Forecasts for the 2021/22 winter crop production include an 18% surge in both Western Australia and Queensland – off the back of improved rainfall over the growing season in both states. 

New South Wales production is expected to be down 14 per cent on last year’s record harvest in the state, but still nearly 70 per cent above the five-year average.

South Australia’s crop is forecast to decline 10% YOY, due to less favourable planting conditions and patchy rainfall, while Victoria is set to record the largest decline in production – down 24% on last year, primarily due to drier conditions in the western part of the state.

Wheat outlook includes price increase 

For wheat, the Rabobank report says, low world stocks will keep global prices at high levels.

Report co-author, Rabobank senior commodities analyst Cheryl Kalisch Gordon says global wheat stocks have fallen, particularly in exporting nations, and are on track to decline materially over the next nine months, exerting upward pressure on Chicago Board of Trade (CBOT) wheat prices in the year ahead.

“This has been driven by high usage of wheat in animal feed, substituting for corn, which is in low supply and also due to downgraded wheat quality in the EU relegating it stock feed use,” she said, “while there has also been steady growth in food consumption.”

The bank expects CBOT wheat to trade in the UScents725-740/bu range until the second quarter of 2022, when it is forecast to decline as northern hemisphere crop supply becomes available, but continuing above UScents700/bu for the balance of 2022, given the stock rebuilding that will be required.

For local wheat prices, the bank expects to see “price resilience” during the remaining months of 2021, despite “harvest pressure and the favourable harvest volume”, Dr Kalisch Gordon said.

This is due to the strong demand we expect as the world searches for wheat after the northern hemisphere harvest finishes and with some assistance of further softening of the Australian dollar,” she said. This should especially be the case for higher-protein wheat.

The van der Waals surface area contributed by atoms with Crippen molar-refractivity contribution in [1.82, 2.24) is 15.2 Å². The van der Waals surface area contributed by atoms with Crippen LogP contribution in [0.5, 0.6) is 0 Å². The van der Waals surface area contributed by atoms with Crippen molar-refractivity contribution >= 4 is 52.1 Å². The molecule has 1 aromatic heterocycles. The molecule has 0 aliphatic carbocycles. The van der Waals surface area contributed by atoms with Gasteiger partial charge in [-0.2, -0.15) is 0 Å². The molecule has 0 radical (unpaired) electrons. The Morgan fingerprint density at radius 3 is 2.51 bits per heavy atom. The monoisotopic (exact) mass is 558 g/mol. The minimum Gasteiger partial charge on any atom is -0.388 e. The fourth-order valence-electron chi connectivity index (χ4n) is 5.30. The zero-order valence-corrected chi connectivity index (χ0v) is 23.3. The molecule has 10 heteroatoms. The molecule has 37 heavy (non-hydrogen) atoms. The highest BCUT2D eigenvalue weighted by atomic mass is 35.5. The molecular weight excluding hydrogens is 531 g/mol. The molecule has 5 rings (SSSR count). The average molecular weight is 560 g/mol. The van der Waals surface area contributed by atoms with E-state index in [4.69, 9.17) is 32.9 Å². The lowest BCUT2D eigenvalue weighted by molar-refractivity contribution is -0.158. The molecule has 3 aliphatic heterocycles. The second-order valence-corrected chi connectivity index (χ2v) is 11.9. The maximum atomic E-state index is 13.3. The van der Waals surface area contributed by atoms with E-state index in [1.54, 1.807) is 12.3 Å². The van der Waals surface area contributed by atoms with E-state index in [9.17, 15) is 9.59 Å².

The bank expects the Australian dollar will remain in the low UScents70 range, supporting local wheat values over the year ahead. 

Barley will hold its ground

For barley, while Rabobank does not expect China to return as a market “to a material degree even in the mid-term”, the tight global corn market is set to support barley demand over the coming year. 

“Prices will be supported as buyers, especially in South-East Asia and the Middle East, continue to find good value in barley as a substitute for corn in livestock feeding,” Dr Kalisch Gordon said. 

Local demand for feed barley is also expected to remain steady, with the number of cattle on feed in Australia remaining above one million head and demand for export beef staying buoyant, along with steadily growing demand from the poultry sector.  

“Malt barley demand is also improving, with recovering beer demand globally as the world opens after COVID-19,” she said. 

Local barley prices are forecast to appreciate marginally after harvest and in the first half of 2022, before softening at the back end of 2022, however remaining at above average. 

Canola growers are the biggest grinners with a double whammy of a bigger harvest and a strong price with demand expected to outstrip supply worldwide

Canola growers found a gold stash 

For canola, the report says, record high prices off the back of low global stock levels – due to poor seasons in Canada and the EU – should see expanded production in the northern hemisphere next season. 

This will lead to a substantial re-supply in global canola stocks in 2022, however the impacts of the current low global stock situation will be felt over the coming year. 

“With the deep hole in global canola stocks and still some re-supply uncertainty, global prices are expected to remain elevated into the second quarter of 2022, before softening, but remaining materially above five-year averages for the balance of next year,” Dr Kalisch Gordon said. “Locally, we expect the same pattern with local canola prices, though with some harvest pressure in quarter four this year, with the forecast record canola harvest that is expected.”